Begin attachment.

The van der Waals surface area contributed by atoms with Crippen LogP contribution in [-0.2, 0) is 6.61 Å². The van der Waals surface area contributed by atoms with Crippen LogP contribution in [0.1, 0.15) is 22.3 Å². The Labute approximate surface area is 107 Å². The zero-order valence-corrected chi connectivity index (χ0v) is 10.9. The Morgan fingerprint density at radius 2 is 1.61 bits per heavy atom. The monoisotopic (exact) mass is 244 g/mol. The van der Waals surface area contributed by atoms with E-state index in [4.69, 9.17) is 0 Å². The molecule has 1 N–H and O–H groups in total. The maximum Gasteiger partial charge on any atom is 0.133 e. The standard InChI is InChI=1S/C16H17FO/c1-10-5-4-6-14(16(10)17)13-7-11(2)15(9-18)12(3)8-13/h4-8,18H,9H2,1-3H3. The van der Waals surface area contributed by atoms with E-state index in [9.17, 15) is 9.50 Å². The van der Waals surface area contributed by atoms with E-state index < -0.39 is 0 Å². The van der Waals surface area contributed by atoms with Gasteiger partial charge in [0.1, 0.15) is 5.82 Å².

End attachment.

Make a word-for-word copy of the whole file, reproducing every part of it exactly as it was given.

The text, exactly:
The van der Waals surface area contributed by atoms with Crippen LogP contribution in [-0.2, 0) is 6.61 Å². The van der Waals surface area contributed by atoms with Crippen LogP contribution in [0.1, 0.15) is 22.3 Å². The Labute approximate surface area is 107 Å². The zero-order valence-corrected chi connectivity index (χ0v) is 10.9. The Morgan fingerprint density at radius 2 is 1.61 bits per heavy atom. The monoisotopic (exact) mass is 244 g/mol. The van der Waals surface area contributed by atoms with E-state index in [4.69, 9.17) is 0 Å². The molecule has 1 N–H and O–H groups in total. The maximum Gasteiger partial charge on any atom is 0.133 e. The standard InChI is InChI=1S/C16H17FO/c1-10-5-4-6-14(16(10)17)13-7-11(2)15(9-18)12(3)8-13/h4-8,18H,9H2,1-3H3. The van der Waals surface area contributed by atoms with E-state index in [9.17, 15) is 9.50 Å². The van der Waals surface area contributed by atoms with E-state index < -0.39 is 0 Å². The van der Waals surface area contributed by atoms with Gasteiger partial charge in [0.1, 0.15) is 5.82 Å².